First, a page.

At the time, victory over the LTTE inspired confidence and heady optimism. A 2012 defense seminar in Colombo heralded “Peace and Stability” as its core theme and the five ‘Rs’ (Reconstruction, Resettlement, Rehabilitation, Reintegration and Reconciliation) as the imperative agenda for Sri Lanka. The mood at the time was upbeat and the country’s future seemed bright. The safety of the post-war period brought to the country millions of tourists (2.1 million in 2017 alone), and the reconstruction of Sri Lankan economy and infrastructure commenced apace. With the horrific Easter disaster, this process has come to a grinding halt. And the troubling question is what developments allowed it to happen. Continue reading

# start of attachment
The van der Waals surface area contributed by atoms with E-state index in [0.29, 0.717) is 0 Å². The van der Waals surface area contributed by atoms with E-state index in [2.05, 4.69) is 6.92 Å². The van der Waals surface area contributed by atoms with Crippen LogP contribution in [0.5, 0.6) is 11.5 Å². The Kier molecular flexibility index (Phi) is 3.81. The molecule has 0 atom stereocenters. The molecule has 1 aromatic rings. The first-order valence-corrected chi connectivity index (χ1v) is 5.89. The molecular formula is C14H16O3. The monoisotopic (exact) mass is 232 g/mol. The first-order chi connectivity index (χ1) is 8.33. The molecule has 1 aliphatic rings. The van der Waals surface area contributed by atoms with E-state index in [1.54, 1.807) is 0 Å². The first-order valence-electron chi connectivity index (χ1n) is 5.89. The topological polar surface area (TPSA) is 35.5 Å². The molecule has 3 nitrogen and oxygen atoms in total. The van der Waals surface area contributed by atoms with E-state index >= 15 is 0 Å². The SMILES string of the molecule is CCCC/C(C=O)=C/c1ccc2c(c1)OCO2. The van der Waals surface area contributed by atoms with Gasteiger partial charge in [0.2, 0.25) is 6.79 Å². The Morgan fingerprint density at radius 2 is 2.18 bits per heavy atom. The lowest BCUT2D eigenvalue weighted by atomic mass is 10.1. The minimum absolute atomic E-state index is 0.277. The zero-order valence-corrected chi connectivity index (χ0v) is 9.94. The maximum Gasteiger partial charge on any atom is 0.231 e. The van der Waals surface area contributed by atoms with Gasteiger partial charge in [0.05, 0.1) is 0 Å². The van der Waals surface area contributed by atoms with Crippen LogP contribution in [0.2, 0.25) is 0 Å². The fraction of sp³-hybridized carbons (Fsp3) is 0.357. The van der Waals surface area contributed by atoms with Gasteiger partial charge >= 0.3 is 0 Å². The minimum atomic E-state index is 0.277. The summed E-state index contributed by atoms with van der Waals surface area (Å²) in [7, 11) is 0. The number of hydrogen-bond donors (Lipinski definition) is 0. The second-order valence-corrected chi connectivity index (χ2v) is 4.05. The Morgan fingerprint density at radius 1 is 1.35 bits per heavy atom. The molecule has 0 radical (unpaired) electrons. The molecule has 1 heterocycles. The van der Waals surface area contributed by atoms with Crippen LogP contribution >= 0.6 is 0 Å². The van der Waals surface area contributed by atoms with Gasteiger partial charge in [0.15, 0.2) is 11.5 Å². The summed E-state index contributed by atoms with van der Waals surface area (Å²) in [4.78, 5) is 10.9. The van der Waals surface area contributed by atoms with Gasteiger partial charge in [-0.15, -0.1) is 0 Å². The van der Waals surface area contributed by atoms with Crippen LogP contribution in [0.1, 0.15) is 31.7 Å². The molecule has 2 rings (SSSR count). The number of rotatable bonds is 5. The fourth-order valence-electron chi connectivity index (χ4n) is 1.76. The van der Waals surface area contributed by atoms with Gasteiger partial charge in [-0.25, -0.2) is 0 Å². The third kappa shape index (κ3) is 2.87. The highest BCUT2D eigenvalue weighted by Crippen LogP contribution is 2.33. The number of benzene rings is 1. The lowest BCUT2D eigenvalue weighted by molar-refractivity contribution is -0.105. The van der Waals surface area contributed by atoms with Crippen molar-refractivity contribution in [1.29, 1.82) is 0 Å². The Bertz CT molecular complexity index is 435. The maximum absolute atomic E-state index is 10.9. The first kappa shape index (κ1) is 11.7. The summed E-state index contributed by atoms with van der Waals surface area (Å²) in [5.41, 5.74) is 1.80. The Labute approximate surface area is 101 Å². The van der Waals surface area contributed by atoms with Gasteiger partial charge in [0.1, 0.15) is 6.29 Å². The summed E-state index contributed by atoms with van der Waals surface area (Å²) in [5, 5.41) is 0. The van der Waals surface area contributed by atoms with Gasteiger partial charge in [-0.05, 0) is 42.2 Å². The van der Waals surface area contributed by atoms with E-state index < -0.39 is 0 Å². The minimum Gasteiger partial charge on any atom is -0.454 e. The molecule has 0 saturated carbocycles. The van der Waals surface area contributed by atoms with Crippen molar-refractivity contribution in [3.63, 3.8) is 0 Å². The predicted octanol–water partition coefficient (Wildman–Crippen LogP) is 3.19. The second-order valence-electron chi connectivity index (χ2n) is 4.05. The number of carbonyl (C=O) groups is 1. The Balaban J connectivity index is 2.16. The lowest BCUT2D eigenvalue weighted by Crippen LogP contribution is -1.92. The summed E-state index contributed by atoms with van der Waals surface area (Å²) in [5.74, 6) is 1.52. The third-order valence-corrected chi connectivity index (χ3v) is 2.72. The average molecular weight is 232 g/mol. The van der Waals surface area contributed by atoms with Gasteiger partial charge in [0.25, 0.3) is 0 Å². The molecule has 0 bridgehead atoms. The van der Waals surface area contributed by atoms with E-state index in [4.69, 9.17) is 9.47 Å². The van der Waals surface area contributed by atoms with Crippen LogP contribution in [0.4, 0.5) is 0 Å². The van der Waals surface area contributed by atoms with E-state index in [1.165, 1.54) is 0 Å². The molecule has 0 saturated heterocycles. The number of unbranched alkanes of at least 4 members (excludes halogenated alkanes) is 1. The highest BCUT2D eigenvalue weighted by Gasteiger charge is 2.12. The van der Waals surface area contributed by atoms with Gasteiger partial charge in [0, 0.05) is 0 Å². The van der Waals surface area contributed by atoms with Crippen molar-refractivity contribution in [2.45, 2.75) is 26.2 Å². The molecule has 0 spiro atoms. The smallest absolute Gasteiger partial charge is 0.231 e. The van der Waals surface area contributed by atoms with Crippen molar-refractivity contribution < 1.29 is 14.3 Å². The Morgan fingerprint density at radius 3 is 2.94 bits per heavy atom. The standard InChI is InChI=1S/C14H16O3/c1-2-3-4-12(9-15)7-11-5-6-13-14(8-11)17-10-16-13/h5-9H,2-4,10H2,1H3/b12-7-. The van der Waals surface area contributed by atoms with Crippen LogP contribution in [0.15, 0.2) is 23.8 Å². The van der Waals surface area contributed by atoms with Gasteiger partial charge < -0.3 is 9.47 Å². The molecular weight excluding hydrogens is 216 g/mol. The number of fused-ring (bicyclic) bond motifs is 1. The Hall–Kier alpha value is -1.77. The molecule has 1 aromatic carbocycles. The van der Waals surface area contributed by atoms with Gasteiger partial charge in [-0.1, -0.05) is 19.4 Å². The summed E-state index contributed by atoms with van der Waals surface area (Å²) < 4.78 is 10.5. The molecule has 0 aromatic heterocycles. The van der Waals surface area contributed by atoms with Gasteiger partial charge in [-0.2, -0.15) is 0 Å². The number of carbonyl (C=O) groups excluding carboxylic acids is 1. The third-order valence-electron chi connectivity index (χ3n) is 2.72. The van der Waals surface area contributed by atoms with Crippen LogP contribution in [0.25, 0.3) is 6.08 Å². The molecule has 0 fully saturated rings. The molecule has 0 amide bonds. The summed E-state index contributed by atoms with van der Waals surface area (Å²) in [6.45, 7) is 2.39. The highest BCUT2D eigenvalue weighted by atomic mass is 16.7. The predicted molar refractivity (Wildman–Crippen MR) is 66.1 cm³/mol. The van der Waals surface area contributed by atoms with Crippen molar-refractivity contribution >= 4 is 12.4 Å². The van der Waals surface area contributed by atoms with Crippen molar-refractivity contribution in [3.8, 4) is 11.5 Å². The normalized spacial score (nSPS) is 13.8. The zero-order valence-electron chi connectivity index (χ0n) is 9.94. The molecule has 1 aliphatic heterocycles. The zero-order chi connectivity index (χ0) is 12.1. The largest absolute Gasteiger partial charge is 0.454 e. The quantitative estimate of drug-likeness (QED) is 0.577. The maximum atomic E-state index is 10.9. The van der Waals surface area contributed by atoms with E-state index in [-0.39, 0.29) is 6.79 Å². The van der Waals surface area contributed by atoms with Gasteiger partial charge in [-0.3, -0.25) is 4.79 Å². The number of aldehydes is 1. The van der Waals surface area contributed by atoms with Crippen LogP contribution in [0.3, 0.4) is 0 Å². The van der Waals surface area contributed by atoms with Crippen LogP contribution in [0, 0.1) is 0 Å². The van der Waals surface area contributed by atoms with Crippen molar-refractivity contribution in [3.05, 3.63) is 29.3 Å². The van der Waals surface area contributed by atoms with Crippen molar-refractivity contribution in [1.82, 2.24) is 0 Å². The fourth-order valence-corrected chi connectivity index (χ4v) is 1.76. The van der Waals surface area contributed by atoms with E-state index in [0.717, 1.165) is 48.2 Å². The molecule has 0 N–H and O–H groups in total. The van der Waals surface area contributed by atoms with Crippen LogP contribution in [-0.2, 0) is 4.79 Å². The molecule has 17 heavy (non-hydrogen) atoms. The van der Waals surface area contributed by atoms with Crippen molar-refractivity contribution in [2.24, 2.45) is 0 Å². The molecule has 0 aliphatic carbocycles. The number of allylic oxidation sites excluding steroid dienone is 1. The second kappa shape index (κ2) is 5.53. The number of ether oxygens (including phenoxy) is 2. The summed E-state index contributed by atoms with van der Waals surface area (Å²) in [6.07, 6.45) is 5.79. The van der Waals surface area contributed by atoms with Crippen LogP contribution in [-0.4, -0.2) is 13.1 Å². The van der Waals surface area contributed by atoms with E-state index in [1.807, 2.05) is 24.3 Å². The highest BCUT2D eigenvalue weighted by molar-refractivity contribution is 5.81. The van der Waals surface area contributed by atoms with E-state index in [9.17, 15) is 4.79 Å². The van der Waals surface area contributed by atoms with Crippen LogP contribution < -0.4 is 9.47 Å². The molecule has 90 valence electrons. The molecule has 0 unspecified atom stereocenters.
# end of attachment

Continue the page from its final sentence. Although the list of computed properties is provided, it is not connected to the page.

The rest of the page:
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The Clash of Civilisations and Hate at the Heart of 21/4 in Sri Lanka

Michael Roberts

My thoughts are organised in point-form in order to assist succincttness.

A = I recall seeing a news item a day or so back which indicated that Sri Lanka was in the process of acquiring sophisticated cyber-technology from China in order to pursue its intelligence work the better. Quite logical that — though late in the day.

Mecca at Hajj Pilgrims at St Peter’s Basilica